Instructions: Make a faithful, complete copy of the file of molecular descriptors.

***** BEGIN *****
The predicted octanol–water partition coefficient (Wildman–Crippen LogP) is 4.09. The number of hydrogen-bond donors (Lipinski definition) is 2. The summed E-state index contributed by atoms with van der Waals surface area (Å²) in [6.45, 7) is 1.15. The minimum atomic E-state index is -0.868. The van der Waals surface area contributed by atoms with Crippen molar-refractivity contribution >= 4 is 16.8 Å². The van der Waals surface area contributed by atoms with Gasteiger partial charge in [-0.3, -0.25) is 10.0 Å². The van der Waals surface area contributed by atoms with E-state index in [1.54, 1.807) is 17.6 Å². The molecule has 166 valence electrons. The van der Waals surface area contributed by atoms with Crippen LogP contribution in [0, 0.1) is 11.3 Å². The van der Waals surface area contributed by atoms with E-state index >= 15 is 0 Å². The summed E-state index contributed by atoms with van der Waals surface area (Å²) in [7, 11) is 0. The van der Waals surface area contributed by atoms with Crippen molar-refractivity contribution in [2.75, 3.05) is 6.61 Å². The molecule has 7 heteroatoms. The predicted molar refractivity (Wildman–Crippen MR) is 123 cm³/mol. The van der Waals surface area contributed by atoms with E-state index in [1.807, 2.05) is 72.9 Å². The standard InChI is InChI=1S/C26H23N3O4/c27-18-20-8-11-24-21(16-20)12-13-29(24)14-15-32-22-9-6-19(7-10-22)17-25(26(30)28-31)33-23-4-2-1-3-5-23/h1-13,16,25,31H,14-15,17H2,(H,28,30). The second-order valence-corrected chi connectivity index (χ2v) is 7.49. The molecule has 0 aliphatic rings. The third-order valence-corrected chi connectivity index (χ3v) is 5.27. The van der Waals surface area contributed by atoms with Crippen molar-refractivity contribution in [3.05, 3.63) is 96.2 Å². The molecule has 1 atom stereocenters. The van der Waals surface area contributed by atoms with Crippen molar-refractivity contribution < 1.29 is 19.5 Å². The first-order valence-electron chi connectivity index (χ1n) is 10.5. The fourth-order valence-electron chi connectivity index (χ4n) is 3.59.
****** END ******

The predicted octanol–water partition coefficient (Wildman–Crippen LogP) is 4.09. The number of hydrogen-bond donors (Lipinski definition) is 2. The summed E-state index contributed by atoms with van der Waals surface area (Å²) in [6.45, 7) is 1.15. The minimum atomic E-state index is -0.868. The van der Waals surface area contributed by atoms with Crippen molar-refractivity contribution >= 4 is 16.8 Å². The van der Waals surface area contributed by atoms with Gasteiger partial charge in [-0.3, -0.25) is 10.0 Å². The van der Waals surface area contributed by atoms with E-state index in [1.54, 1.807) is 17.6 Å². The molecule has 166 valence electrons. The van der Waals surface area contributed by atoms with Crippen LogP contribution in [0, 0.1) is 11.3 Å². The van der Waals surface area contributed by atoms with E-state index >= 15 is 0 Å². The summed E-state index contributed by atoms with van der Waals surface area (Å²) in [7, 11) is 0. The van der Waals surface area contributed by atoms with Crippen molar-refractivity contribution in [2.75, 3.05) is 6.61 Å². The molecule has 7 heteroatoms. The predicted molar refractivity (Wildman–Crippen MR) is 123 cm³/mol. The van der Waals surface area contributed by atoms with E-state index in [1.807, 2.05) is 72.9 Å². The standard InChI is InChI=1S/C26H23N3O4/c27-18-20-8-11-24-21(16-20)12-13-29(24)14-15-32-22-9-6-19(7-10-22)17-25(26(30)28-31)33-23-4-2-1-3-5-23/h1-13,16,25,31H,14-15,17H2,(H,28,30). The second-order valence-corrected chi connectivity index (χ2v) is 7.49. The molecule has 0 aliphatic rings. The third-order valence-corrected chi connectivity index (χ3v) is 5.27. The van der Waals surface area contributed by atoms with Crippen molar-refractivity contribution in [3.05, 3.63) is 96.2 Å². The molecule has 1 atom stereocenters. The van der Waals surface area contributed by atoms with Crippen molar-refractivity contribution < 1.29 is 19.5 Å². The first-order valence-electron chi connectivity index (χ1n) is 10.5. The fourth-order valence-electron chi connectivity index (χ4n) is 3.59.